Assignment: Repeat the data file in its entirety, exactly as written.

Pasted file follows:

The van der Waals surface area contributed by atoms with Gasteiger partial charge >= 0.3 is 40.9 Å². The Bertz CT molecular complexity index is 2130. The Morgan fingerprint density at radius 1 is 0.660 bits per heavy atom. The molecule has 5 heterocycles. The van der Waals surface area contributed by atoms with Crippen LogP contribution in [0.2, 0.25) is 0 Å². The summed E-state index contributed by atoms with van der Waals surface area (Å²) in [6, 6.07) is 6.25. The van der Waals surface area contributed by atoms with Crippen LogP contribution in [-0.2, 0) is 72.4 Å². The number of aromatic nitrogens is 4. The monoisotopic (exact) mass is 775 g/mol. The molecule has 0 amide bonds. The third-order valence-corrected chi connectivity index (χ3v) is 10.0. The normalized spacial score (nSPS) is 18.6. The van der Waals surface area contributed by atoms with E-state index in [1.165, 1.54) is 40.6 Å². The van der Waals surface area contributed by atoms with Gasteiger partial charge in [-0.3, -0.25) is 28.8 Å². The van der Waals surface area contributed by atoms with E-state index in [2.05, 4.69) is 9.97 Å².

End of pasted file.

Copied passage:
The van der Waals surface area contributed by atoms with Gasteiger partial charge >= 0.3 is 40.9 Å². The Bertz CT molecular complexity index is 2130. The Morgan fingerprint density at radius 1 is 0.660 bits per heavy atom. The molecule has 5 heterocycles. The van der Waals surface area contributed by atoms with Crippen LogP contribution in [0.2, 0.25) is 0 Å². The summed E-state index contributed by atoms with van der Waals surface area (Å²) in [6, 6.07) is 6.25. The van der Waals surface area contributed by atoms with Crippen LogP contribution in [-0.2, 0) is 72.4 Å². The number of aromatic nitrogens is 4. The monoisotopic (exact) mass is 775 g/mol. The molecule has 0 amide bonds. The third-order valence-corrected chi connectivity index (χ3v) is 10.0. The normalized spacial score (nSPS) is 18.6. The van der Waals surface area contributed by atoms with E-state index in [1.165, 1.54) is 40.6 Å². The van der Waals surface area contributed by atoms with Gasteiger partial charge in [-0.3, -0.25) is 28.8 Å². The van der Waals surface area contributed by atoms with E-state index in [2.05, 4.69) is 9.97 Å².